I used to hate jam bands. I’m indifferent to them now, but I used to hate them. I mean, really hate them, with the heat of 10,000 supernovas. See, back in Santa Barbara we were often surrounded by them- all these goofy, happy idiots and their noodly musical appendages who worshipped the Grateful Dead and Phish and String Cheese Incident and whatnot. Naturally, I failed to see how completely harmless they were, and loudly projected my own musical insecurities for all to hear: “JAM BANDS SUCK!”

But I had a secret- a deep, dark, shameful secret: I played in jam bands myself.

Yep, sad to say, but it’s true. Always had been in jam bands, and probably always would, even though none of us had long hair or beards (at the time), and Honey White never got stoned before gigs. Oh sure, we had songs that contained interminably long instrumental passages, and some songs that were in and of themselves interminably long musical passages, but we rarely played in happy major keys or even thought about using major chords–in public places, that is. In rehearsal, though, it was…a bit different.

See, we would jam at practice. Constantly. Granted, much of this jamming was not instigated by me, and it was often openly conducted while I did things like set up microphones or other recording equipment (cue Billy and Brian cackling with glee), but I am not untainted by the impulse to jam. Indeed, I often happily participated, and now at long last I feel I can come clean, and post some of Honey White’s more endurable random practice jams.

Many of you will recall that I used to record everything: shows, practices, whatever. So there’s a ton of stuff in the Honey White vaults. Many of our random practice jams have indeed gone on to become “real” songs in their own right, or at least have been more finalized in one way or another. Some of these have, too. Mostly, though, they haven’t, and have never been named, either, so I felt at perfect liberty to–in the spirit of the jam–make shit up. Yes, the titles are brand-new, but the recordings are old. Have a listen, and as you do, scroll down for the all-important Liner Notes of Wisdom.

Audio:

The first three jams are from September 2002, the nights we’d practice at the Table Salt rehearsal room in downtown Santa Barbara. The Sandman Swings is a short little thing that Brian and Bryn did while Bill played the drum part from “The Sandman.” Slouching Towards Lompoc is a country-ish jam of Brian’s from the same night, and Life Before Rejection is a relatively harmless ballad. There are 3 takes apiece of those latter two songs, so maybe we thought we’d get somewhere with them, but apparently it was not to be.

The next 7 jams are from the Seville Street practice room (pictured above) in Isla Vista, two from 2003 and five from 2004. The Seville Street Stumble is one of about a million waltzy jams that Brian coughed up over the years (my theory is that Brian’s entire life is in 6/8 time), and First Launch Into Oblivion is, I think, his first epic swipe at the extended instrumental part that we’d eventually tack onto the original “Sweet Oblivion.” Yeah, it’s another Oblivion jam, but I can’t resist–I love that damned thing.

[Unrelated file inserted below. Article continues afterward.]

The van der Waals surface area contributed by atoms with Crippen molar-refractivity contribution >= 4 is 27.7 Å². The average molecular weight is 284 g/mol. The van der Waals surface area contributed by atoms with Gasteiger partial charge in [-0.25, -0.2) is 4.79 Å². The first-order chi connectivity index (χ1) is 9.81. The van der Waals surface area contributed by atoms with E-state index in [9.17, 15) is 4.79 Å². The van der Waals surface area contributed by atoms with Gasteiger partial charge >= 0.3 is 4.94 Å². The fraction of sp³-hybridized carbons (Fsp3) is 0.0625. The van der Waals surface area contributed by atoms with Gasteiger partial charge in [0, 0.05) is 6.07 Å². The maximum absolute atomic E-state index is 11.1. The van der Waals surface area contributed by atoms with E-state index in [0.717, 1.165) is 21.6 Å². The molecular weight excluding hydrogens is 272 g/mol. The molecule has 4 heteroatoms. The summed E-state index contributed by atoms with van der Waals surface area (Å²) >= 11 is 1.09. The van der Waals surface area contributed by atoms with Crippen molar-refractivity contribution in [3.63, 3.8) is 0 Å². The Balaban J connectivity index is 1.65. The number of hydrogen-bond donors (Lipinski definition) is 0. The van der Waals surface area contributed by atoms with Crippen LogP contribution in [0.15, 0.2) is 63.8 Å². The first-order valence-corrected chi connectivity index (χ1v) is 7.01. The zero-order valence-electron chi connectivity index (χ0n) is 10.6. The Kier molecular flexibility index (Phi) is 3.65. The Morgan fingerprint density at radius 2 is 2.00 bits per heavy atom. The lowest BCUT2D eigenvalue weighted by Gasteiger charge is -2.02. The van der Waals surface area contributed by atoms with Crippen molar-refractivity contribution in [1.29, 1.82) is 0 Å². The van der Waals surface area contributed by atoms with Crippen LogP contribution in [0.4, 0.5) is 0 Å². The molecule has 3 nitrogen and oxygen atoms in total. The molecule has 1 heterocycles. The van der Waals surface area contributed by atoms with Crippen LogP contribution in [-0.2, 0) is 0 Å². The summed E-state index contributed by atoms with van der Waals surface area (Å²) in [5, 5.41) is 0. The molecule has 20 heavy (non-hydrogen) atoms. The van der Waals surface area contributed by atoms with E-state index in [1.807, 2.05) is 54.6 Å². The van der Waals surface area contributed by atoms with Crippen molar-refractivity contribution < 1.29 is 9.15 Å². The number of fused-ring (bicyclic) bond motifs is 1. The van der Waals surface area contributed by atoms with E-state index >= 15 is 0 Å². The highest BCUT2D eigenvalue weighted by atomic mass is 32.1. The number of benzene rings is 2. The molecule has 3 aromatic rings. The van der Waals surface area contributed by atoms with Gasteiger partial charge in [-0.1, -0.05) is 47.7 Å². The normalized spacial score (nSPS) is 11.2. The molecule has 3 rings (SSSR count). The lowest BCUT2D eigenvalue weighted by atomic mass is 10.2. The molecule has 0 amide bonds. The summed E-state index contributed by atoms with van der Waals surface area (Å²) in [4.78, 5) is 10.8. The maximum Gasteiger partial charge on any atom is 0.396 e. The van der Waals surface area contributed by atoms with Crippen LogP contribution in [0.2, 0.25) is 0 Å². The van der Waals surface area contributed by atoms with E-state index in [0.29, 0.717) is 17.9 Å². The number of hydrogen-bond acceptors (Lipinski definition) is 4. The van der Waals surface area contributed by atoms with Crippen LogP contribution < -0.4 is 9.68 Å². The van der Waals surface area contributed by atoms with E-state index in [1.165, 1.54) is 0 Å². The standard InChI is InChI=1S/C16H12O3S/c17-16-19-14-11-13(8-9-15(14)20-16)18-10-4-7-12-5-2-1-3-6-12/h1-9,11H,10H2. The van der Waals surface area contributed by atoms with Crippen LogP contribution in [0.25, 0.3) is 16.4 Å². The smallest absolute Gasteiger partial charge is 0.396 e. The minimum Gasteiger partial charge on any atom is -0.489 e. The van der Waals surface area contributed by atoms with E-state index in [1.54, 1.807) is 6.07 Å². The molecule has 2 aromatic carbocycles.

We had a manic run of rehearsals before our second Wildcat show in April 2004, and in between “real” songs there was of course much to be jammed. Someday This Riff Will Be Evil is another one of Brian’s, which he has since tweaked considerably into something he simply calls the “Evil Guitar.” Post-Oblivion Giddyup Dose is what happens to Bill when he’s played “Sweet Oblivion” too much–he gets stir crazy. Weird Dreams and Morning Routines is an interesting recording, and I can’t remember if we did these two back to back or if I’d fused them later, but they’re two very different pieces that still seem to work well together under that title.

Last but not least from the April ’04 stuff is a random happy jam of Spoiled White Kid Music, that mellow trustafarian sound, and another one I’ve called Walk For Your Fun, Run For Your Life, because even though it starts off with the same spoiled white reggae vibe, Billy decides to take it somewhere else entirely, and takes it there very fast.

The final four jams are recordings from the Milpas Street art gallery, where we’d practice from 2005 to 2007. Not Yet Winner Take All is a semi-jam of a new Bryn tune. I eventually wrote lyrics for it as “Winner Take All” but in March ’05 it was still new and jammy. No Law Against Wah is something that Brian, Bill, and I jammed out later in July of that year. From the same power trio session, The Mermen Would Sue is a quickie, surfy, quiet jam that I eventually transmogrified into a Low Tide track called “It’s Quiet Up Here.” Honey White Can’t Hold Still is from October ’05, when we were trying to find the right tempo dynamic for my song “Hold Still.”

So them’s the jams, folks. Sorry for the missed week- I was on vacation. Perhaps we’ll have some more interesting stuff up around Halloween.